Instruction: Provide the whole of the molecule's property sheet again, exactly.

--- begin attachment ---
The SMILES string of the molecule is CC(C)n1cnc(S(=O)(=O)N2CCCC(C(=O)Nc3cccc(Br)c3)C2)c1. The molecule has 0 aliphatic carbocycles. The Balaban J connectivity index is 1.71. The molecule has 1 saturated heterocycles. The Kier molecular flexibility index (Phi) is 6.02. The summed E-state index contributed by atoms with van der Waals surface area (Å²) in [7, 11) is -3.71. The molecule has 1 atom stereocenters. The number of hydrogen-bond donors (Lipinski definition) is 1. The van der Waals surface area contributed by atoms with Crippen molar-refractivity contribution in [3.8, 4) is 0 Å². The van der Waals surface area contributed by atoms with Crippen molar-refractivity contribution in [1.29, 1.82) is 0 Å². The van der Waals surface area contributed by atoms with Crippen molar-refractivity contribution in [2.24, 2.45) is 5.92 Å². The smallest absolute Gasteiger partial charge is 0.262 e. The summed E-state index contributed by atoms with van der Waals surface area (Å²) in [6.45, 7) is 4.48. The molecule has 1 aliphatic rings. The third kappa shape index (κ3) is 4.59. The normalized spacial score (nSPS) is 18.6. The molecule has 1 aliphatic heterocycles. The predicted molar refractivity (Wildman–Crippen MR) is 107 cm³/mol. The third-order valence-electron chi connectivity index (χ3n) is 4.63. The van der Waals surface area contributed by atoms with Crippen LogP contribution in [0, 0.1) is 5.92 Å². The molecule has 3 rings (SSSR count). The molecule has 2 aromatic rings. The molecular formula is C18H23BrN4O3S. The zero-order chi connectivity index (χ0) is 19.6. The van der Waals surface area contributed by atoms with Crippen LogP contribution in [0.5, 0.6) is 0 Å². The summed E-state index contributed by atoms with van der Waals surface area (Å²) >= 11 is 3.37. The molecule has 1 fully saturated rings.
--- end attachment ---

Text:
The SMILES string of the molecule is CC(C)n1cnc(S(=O)(=O)N2CCCC(C(=O)Nc3cccc(Br)c3)C2)c1. The molecule has 0 aliphatic carbocycles. The Balaban J connectivity index is 1.71. The molecule has 1 saturated heterocycles. The Kier molecular flexibility index (Phi) is 6.02. The summed E-state index contributed by atoms with van der Waals surface area (Å²) in [7, 11) is -3.71. The molecule has 1 atom stereocenters. The number of hydrogen-bond donors (Lipinski definition) is 1. The van der Waals surface area contributed by atoms with Crippen molar-refractivity contribution in [3.8, 4) is 0 Å². The van der Waals surface area contributed by atoms with Crippen molar-refractivity contribution in [1.29, 1.82) is 0 Å². The van der Waals surface area contributed by atoms with Crippen molar-refractivity contribution in [2.24, 2.45) is 5.92 Å². The smallest absolute Gasteiger partial charge is 0.262 e. The summed E-state index contributed by atoms with van der Waals surface area (Å²) in [6.45, 7) is 4.48. The molecule has 1 aliphatic rings. The third kappa shape index (κ3) is 4.59. The normalized spacial score (nSPS) is 18.6. The molecule has 1 aliphatic heterocycles. The predicted molar refractivity (Wildman–Crippen MR) is 107 cm³/mol. The third-order valence-electron chi connectivity index (χ3n) is 4.63. The van der Waals surface area contributed by atoms with Crippen LogP contribution in [0, 0.1) is 5.92 Å². The molecule has 3 rings (SSSR count). The molecule has 2 aromatic rings. The molecular formula is C18H23BrN4O3S. The zero-order chi connectivity index (χ0) is 19.6. The van der Waals surface area contributed by atoms with Crippen LogP contribution in [0.5, 0.6) is 0 Å². The summed E-state index contributed by atoms with van der Waals surface area (Å²) >= 11 is 3.37. The molecule has 1 fully saturated rings.